Join Todd Dewett for an in-depth discussion in this video Managing high potentials, part of Managing Teams.
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All employess have value. But let's be brutally honest, some add a lot more value than others. Truly great talent is invaluable. As a leader one of your most important tasks is identifying and then retaining your most gifted employees. Let's call them high potentials. By high potential, I'm referring to around the top 5 percent of your employees. Those who are great candidates for fast tracking, whereby their progression is intentionally accelerated to take advantage of their ability, and to keep them engaged. These are the people who consistently outperform their peer groups. It's important for you to not assume that your strongest employees are happy and engaged.
In fact, research suggests that as many as 25% of high potential employees say they plan to change jobs within the next 12 months. Retaining this talent is more difficult than you might imagine. There tends to be a big divide between what employers think motivates high potentials and what actually motivates them. It's not just about money, because a high potential employee, even in difficult economies, can go find the same or more money elsewhere. Instead, they seek more opportunities to more directly influence the organization, and more challenging assignments, with bigger risks and rewards.
Here are several specific strategies you can use to boost moral and engagement with your high potential employees. First, don't be shy about telling them they're special. Let them clearly know of their high potential status. If your best talent isn't sure of their status, they are more likely to consider leaving the organization. Next, find ways to get them involved. High potentials want to be involved in planning their development, instead of being dictated to. Try not to propose a you do this and we'll give you that type of situation.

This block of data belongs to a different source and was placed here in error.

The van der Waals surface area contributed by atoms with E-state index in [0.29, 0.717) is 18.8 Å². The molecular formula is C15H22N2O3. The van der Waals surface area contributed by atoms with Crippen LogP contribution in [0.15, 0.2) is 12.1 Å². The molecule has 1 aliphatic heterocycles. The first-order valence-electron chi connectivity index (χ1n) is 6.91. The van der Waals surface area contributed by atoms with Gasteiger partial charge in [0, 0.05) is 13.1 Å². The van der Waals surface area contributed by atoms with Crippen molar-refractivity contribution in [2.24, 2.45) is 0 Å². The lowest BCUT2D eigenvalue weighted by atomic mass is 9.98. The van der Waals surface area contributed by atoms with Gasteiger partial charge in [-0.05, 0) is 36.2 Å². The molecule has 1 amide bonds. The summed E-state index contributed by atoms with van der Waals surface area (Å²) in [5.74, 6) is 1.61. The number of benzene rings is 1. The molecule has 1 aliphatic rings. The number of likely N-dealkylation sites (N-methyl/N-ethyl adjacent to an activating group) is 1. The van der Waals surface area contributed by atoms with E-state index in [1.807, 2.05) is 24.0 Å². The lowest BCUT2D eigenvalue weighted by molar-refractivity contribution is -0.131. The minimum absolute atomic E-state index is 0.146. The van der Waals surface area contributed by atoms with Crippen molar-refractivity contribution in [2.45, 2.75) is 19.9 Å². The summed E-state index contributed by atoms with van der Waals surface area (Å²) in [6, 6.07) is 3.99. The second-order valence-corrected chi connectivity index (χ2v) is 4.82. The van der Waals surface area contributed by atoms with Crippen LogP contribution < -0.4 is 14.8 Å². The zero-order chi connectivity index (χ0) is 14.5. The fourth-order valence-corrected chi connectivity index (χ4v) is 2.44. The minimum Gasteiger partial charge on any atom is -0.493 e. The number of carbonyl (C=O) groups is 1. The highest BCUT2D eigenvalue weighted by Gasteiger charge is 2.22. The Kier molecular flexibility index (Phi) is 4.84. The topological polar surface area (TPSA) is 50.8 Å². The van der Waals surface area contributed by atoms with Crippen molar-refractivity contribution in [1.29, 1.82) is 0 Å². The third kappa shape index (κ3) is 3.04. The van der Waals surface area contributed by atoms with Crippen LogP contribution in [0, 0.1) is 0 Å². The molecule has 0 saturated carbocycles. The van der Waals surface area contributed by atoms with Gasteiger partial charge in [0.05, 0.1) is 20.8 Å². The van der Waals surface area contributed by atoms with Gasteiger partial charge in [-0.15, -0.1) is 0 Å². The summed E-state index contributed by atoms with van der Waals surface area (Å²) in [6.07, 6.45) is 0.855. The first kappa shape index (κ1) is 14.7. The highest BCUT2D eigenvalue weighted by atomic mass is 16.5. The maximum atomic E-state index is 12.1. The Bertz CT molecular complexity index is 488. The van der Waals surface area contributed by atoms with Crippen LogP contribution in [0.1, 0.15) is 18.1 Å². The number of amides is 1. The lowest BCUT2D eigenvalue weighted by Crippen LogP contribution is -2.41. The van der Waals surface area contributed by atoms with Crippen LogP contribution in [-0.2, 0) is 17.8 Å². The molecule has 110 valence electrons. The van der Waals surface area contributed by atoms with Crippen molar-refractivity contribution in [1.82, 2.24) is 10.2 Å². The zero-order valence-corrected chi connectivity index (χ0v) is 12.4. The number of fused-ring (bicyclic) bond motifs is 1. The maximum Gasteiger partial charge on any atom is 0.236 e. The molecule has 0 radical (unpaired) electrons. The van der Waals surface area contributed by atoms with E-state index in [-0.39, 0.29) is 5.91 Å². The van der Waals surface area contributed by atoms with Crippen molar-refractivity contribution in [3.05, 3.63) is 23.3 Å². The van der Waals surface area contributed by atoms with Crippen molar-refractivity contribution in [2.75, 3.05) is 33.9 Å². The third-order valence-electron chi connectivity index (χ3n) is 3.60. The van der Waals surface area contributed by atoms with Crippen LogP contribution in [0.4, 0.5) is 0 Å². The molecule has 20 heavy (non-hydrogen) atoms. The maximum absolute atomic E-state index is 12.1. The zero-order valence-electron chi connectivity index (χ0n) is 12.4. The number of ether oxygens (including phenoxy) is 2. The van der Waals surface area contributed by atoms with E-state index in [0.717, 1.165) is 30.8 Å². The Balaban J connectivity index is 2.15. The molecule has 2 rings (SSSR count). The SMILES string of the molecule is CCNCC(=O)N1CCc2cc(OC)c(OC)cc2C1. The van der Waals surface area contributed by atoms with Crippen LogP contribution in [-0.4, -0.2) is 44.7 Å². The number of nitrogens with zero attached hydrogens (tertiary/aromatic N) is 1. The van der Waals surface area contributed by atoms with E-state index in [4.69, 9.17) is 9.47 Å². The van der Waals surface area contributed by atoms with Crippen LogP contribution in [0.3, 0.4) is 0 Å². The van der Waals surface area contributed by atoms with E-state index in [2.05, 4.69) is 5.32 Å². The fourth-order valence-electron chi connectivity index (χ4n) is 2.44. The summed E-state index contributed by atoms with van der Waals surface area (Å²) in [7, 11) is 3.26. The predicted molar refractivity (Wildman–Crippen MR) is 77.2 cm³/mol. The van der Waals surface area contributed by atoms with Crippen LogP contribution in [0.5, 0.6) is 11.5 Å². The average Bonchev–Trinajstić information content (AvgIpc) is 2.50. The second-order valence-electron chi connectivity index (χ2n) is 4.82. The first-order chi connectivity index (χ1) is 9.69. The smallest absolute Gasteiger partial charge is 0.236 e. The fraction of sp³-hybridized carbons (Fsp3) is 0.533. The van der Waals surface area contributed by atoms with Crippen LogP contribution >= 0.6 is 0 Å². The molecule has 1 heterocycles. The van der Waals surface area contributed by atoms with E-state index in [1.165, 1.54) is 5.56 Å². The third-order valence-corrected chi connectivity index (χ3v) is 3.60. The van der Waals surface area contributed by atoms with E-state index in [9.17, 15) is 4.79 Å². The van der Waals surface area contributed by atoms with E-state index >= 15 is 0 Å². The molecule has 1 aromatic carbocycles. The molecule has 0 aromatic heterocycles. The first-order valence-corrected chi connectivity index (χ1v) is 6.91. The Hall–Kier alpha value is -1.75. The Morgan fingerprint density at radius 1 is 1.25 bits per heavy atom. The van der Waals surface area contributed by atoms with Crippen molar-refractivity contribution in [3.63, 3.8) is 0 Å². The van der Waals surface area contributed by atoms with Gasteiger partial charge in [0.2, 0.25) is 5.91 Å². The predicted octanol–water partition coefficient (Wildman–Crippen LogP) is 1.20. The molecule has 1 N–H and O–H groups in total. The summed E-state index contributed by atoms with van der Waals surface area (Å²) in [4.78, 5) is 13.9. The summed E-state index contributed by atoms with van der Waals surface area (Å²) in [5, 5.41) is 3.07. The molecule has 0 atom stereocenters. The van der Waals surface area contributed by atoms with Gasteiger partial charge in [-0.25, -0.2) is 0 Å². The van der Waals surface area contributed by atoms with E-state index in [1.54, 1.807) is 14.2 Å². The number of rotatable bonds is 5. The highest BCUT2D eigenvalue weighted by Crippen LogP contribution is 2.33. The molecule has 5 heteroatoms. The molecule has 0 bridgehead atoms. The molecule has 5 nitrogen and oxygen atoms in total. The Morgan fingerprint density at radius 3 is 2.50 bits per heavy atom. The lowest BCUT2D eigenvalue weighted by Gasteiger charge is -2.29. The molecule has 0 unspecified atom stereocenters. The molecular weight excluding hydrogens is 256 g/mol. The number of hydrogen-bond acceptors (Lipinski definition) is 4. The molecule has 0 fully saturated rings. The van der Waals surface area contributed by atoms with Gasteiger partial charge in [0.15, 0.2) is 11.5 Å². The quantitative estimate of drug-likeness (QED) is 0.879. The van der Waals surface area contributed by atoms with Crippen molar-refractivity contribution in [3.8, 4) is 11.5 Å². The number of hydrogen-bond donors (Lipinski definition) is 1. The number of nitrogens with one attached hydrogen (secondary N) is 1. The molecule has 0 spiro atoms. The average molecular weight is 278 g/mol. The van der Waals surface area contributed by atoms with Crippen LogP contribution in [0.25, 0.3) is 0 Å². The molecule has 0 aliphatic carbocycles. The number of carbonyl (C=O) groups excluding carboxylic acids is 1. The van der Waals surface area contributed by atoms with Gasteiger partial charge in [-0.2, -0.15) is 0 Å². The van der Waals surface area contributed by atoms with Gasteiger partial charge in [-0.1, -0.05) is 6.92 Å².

Instead, strive for a real dialogue, where interests on both sides are balanced. And for your best talent, try not to think of your developmental conversations as once or twice a year events during performance evaluations. Strive to create an open and continuous conversation. Another great guideline to remember, is when you give them challenging new assignments, be sure to delegate real responsibility. High potential employees excel when they have the needed power to act. And when they're truly accountable for something.
It's smart to also make a special effort to find them effective mentors. You can only do so much. If you have a highly talented employee, think beyond yourself and actively encourage them to seek out a mentor. Also, think about ways you can create high visibility for your best performers. Find ways to link them to higher level decision makers in order to help them feel connected and appreciated. Here are two final thoughts worth remembering. First, for all of your efforts in support of high-potential employees.
Be sure to get buy-in from your supervisor and top leaders in the organization. In the case a high-potential program exists, you will want to operate within the parameters that have already been established. If there is no such program, you still want higher level help and guidance to ensure your efforts are aligned well with organizational strategies and goals. Finally, inevitably, some high potentials will choose to seek opportunities elsewhere. Even if you've endeavored to really engage your top talent, this is normal, it happens. Here, your goal is to ensure you part on good terms. You never know when your paths will cross again.
And it's very possible you could work together in the future in a different capacity. If you hire employees effectively they will all be solid assets for the team. However, a few always emerge as real superstars. Be ready to look for them, and use the strategies we just discussed. As a result, you'll increase the odds that you retain a high percentage of your strongest talent.
- Building initial rapport
- Signaling fairness and integrity
- Communicating proactively
- Facilitating efficient meetings
- Using your authority effectively